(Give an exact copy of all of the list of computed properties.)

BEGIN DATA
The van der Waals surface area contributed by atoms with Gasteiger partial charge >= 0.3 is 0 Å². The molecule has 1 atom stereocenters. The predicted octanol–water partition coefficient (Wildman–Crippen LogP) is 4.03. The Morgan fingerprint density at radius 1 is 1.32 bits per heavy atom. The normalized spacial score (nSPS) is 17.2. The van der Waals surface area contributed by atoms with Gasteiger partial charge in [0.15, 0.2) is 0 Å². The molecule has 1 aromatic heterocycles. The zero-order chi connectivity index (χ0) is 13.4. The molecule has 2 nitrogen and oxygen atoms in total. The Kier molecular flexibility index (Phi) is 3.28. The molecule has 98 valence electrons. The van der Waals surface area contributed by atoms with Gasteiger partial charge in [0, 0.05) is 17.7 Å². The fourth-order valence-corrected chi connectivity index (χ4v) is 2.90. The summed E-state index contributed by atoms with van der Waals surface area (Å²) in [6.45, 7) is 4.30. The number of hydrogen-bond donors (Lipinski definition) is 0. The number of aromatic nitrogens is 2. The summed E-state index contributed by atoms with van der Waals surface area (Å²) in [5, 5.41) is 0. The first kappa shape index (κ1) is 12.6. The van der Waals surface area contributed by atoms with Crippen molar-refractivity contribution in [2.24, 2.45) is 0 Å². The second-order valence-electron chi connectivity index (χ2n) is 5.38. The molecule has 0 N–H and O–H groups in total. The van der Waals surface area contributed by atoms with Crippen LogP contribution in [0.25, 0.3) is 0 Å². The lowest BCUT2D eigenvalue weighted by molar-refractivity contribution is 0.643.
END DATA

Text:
The van der Waals surface area contributed by atoms with Gasteiger partial charge >= 0.3 is 0 Å². The molecule has 1 atom stereocenters. The predicted octanol–water partition coefficient (Wildman–Crippen LogP) is 4.03. The Morgan fingerprint density at radius 1 is 1.32 bits per heavy atom. The normalized spacial score (nSPS) is 17.2. The van der Waals surface area contributed by atoms with Gasteiger partial charge in [0.15, 0.2) is 0 Å². The molecule has 1 aromatic heterocycles. The zero-order chi connectivity index (χ0) is 13.4. The molecule has 2 nitrogen and oxygen atoms in total. The Kier molecular flexibility index (Phi) is 3.28. The molecule has 98 valence electrons. The van der Waals surface area contributed by atoms with Gasteiger partial charge in [0, 0.05) is 17.7 Å². The fourth-order valence-corrected chi connectivity index (χ4v) is 2.90. The summed E-state index contributed by atoms with van der Waals surface area (Å²) in [6.45, 7) is 4.30. The number of hydrogen-bond donors (Lipinski definition) is 0. The number of aromatic nitrogens is 2. The summed E-state index contributed by atoms with van der Waals surface area (Å²) in [5, 5.41) is 0. The first kappa shape index (κ1) is 12.6. The van der Waals surface area contributed by atoms with Crippen molar-refractivity contribution in [2.24, 2.45) is 0 Å². The second-order valence-electron chi connectivity index (χ2n) is 5.38. The molecule has 0 N–H and O–H groups in total. The van der Waals surface area contributed by atoms with Crippen LogP contribution in [0.25, 0.3) is 0 Å². The lowest BCUT2D eigenvalue weighted by molar-refractivity contribution is 0.643.